GC's two University of Kentucky signees got one back for the Warhawks. Lookadoo led off with a walk, stole second, took third on a passed ball and scored on Sullivan's ground out.
“We had a game plan going up to the plate, and we stuck with it,” Sutton said of his team's comeback. “It forced (Little) to bring the ball down kind of in our zone instead of us chasing hers.”
Scott County reclaimed its three-run lead in the second when Makiah Jackson walked, raced all the way to third on a sacrifice bunt by Jalynn Blair and scored on a wild pitch.
The grind-it-out theme continued with Great Crossing's second-inning response, Holbrook walked and ultimately scored on a wild pitch to make it 4-2.
Preston (who else?) snagged a line drive by Riley McCallister about six inches off the dirt to strand two Warhawk runners in that chapter.
After Parker worked around a pair of two-out walks in the SC third thanks to Livingston's brilliant scoop of a shot off Lookadoo's glove, GC's stars aligned once again.
Lookadoo launched a double in front of Sullivan's shot down the line, which eluded a diving attempt and rolled to the fence while her speed exacted the toll.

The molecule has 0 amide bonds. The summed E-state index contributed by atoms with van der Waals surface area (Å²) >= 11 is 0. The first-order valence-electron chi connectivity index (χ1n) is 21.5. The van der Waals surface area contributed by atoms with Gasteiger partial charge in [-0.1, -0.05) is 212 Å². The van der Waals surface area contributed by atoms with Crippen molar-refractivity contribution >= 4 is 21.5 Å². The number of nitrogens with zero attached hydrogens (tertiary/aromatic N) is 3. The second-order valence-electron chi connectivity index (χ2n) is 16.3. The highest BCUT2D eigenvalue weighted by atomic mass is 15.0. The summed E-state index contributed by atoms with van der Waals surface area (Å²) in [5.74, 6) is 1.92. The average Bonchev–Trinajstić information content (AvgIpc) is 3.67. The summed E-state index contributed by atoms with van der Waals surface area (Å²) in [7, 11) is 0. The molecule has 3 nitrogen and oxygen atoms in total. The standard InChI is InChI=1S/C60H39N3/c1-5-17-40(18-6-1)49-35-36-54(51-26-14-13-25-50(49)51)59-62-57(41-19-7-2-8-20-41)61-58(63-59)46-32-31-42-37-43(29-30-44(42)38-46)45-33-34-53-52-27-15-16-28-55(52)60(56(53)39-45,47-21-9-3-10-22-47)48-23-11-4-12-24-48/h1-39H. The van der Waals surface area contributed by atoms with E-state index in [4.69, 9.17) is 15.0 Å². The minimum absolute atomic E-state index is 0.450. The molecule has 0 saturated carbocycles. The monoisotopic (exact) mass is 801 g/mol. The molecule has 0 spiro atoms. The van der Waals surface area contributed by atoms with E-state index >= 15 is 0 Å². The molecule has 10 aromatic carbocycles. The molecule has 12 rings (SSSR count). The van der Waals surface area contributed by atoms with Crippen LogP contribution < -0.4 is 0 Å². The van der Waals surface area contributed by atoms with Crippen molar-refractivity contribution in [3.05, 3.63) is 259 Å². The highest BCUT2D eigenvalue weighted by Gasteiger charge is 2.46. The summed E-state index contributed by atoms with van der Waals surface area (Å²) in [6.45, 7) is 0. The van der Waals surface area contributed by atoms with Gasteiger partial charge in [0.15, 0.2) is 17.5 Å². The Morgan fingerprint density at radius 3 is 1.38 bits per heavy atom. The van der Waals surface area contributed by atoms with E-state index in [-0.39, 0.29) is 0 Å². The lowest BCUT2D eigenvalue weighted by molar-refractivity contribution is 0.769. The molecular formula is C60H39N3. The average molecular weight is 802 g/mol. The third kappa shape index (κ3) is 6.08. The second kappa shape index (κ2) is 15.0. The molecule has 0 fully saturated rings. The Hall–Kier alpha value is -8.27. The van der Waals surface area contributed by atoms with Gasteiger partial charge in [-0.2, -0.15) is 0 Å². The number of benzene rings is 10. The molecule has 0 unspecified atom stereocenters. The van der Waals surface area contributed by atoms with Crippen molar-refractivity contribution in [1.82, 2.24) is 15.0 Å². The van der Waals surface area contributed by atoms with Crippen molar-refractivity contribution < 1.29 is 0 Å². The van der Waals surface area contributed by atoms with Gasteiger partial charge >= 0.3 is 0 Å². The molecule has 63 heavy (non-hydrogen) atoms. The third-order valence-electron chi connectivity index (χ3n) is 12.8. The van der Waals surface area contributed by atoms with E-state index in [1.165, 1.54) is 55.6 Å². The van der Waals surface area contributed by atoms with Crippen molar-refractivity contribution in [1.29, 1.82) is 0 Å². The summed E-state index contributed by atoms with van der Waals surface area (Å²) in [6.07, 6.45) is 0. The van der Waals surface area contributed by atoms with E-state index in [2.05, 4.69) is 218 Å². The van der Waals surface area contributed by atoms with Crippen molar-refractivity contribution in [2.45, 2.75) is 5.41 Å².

“I think in the beginning we started to get too comfortable, and by the fifth inning we started to think, OK, we need to come back. We need to get some insurance,” Little said. “We followed through with our plan and trusted each other enough to do it.”
Jackson saved Little by crashing against the center field fence to take away extra bases from Holbrook and close out the third inning.
“Ada, she's a rock star. We all know that,” Preston said. “If she's pitching it to where they're hitting it in the park, we're just trying to do anything that we can to have the lock-down defense.”
SC loaded the bases in the fourth with two out on commotion by Wigginton (hit by a pitch on the helmet), Jones (walk) and Preston (single).
Parker coaxed Little into a first-pitch pop-up to Lookadoo at shortstop, and the game lapsed into a lengthy stretch without either team sniffing the basepaths.
“Scott County, Great Crossing, we're blessed here,” Wagoner said, “We're blessed, and what a game.”
The Cardinals are a rare bird, indeed: Most ranked teams who beat the Warhawks a year ago have been the victim of revenge this season. And Great Crossing was coming off a win in a similar atmosphere that ended Ballard’s state-record 61-game winning streak only four nights earlier.
“That’s probably I’d say the biggest win by far, even over our district games,” Little said. “We wanted to this for DV (Vaughn, the team’s only senior). She told us we had to have a lot of heart, and I think we all did.”